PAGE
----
Confessions of a TV Addict
Category: EntertainmentBy: perrie-halpern • 3 weeks ago • 42 comments
Today a tragic event will happen in my life. E.R. will end its fifteen year run and I will lose many of my closest friends. Now I have grown used to losing my E.R. friends. First Susan left...but then came back. Then Dr. Ross left with his girlfriend nurse Hathaway. But the most painful goodbye for me was the tragic death of my dear friend Mark Green. We had been through so many things together: his divorce, the terrible attack in the bathroom. I was so glad that he finally found happiness with Elizabeth Corday and had a beautiful baby that brought them both joy. But life being unfair, finally when Mark had just found the happiness he so deserved he developed a brain tumor. It was so painful to watch him battle his cancer with grace and then finally to lose that fight. For those of you who didn't watch E.R. I must sound like some sort of head case. But stop for a moment. Haven't you had the same feeling when your favorite TV shows end? What is it that makes some TV shows stick out in our heads and take over our hearts, while others come and go? The reason is so simple. In really good TV shows, the characters ring true, and so we welcome them weekly into our homes, not just as entertainment, but also as friends. We have years to get to know them, to care about them, and then they go. They are never coming back again. It's like a death in the family.
As I look back on my TV addiction, I know the first time I had lost many friends. It was the day that "M.A.S.H." ended. I cried in joy when the 4077 found out that the war was over and that they were going home. But just like the characters on the show, I cried because I knew that I was never going to see my friends again and I was going to miss them.
1999 was an awful year for me because of the loss of so many of my friends. First, there was the terrible loss of our close friends Jamie and Paul Buchman, in "Mad About You". They had gotten married just two years after my husband and I had gotten married, and we had so much in common. We were all New Yorkers, with colorful families. We always had the same issues going on in our homes that we could share. Is sex on the kitchen table okay if the relatives are in the next room? We all agreed that it was fine, but maybe not in the best taste. We decided together when to have a child (here we beat them, we had twins!). Yes, we as couples could even find comfort in the bumps in the road that come with marriage, and some counseling got us through. But not for Paul and Jamie. Their marriage ended in divorce, and their divorce ended our friendship with them too, which left my husband and I heartbroken. We never saw the Buchmans again.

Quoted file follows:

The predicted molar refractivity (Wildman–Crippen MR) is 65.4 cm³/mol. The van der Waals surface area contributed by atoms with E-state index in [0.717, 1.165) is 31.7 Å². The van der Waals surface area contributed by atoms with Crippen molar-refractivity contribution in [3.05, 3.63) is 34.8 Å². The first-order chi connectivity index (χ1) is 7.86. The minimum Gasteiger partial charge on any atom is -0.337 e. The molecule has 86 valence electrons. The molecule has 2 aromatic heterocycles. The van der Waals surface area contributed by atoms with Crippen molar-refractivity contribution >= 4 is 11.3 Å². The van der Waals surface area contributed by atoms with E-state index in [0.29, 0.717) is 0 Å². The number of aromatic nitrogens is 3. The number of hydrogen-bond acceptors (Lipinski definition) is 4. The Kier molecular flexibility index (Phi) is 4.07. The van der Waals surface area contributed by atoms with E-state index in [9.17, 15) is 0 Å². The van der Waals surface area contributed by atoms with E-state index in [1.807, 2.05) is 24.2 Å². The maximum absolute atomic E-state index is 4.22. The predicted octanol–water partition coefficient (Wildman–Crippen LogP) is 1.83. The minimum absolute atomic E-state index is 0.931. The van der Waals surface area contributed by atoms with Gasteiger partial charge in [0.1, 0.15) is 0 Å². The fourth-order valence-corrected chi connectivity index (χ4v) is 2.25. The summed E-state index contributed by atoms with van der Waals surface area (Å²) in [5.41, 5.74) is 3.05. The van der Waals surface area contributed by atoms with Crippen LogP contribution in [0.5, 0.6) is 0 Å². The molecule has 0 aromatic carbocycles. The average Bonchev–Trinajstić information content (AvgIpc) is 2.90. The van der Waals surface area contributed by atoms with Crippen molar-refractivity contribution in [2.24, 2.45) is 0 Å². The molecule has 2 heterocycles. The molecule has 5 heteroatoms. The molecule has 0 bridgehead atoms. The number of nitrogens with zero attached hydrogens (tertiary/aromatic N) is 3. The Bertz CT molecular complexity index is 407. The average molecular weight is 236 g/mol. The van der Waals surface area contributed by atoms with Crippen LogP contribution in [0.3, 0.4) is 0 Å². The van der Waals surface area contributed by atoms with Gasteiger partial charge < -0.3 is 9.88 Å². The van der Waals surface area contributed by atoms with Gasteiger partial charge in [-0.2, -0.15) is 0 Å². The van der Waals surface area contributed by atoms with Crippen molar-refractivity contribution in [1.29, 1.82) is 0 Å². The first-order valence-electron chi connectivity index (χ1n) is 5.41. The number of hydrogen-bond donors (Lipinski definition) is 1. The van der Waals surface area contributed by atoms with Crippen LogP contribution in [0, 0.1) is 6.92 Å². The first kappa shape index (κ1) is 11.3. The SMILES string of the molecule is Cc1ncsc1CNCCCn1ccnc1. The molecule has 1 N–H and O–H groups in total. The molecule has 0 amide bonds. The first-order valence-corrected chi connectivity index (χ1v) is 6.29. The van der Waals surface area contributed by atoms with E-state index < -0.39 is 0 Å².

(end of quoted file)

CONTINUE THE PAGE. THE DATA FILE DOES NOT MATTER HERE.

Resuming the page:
We were just trying to get over the shock of losing the Buchmans, when we found out some terrible news about another old friend. After seven years of watching our friend, Tim Bayliss, go from an idealistic, eager, passionate detective, on "Homicide, Life on the Street", to a jaded man, who had grown tired of watching the criminal justice system fail. We watched Tim struggle with his demons. He was a man of little faith, and tried to find peace in Buddhism. He struggled with his sexuality, but we loved him whether he was straight, gay, or bisexual because total acceptance is what true friends do. We were there for him, as he tried to gain his partner's friendship and approval. On the fateful night that Tim had made the decision to execute the internet murderer so that others would not die, we knew that there was no turning back for Tim. The execution was perfect and no one suspected Tim, but we all knew that he had crossed the line. We watched Tim pack up his stuff at the police station, take one last look back at the the station remembering everything we had been through together, then smile and leave. We never saw Tim again. I still wonder what ever became of him.
If this sounds like a case of mental masturbation, well...maybe it is. Maybe, you don't get it about the connection I make with the TV shows I watch. Or maybe you didn't like those shows. But there is something else about this virtual world of TV that I so willingly give myself to. It is a lot like the virtual world that we all participate in here. Whenever we log in, we are in a virtual world. We develop friendships from the articles we read that touch our hearts. We converse through our postings and sometimes by email. But do we truly know one another? We believe we do. To all that participate here, this world is as real to us as the real world we live in. We might even like our virtual friends better than our real life friends. But for most of us, we have no idea what each of us looks like or sounds like. We have a picture in our minds of who each of our friends is, and would we be shocked if that picture didn't match up? Are my relationships here any more real than those with my TV friends? Well, I think so, because I converse with you. But to some of our family and friends in the real world who just don't seem to get what we have here, well...it's a lot like my TV relationships. You might not get my connection to my TV friends, just as they don't get the connection to our internet friends. My TV friends might not write responses back to me, but I live their lives with them in living color, and so they are as real to me, as you are. Well, not quite as real, because I actually do talk to you. But I think you all get it, Right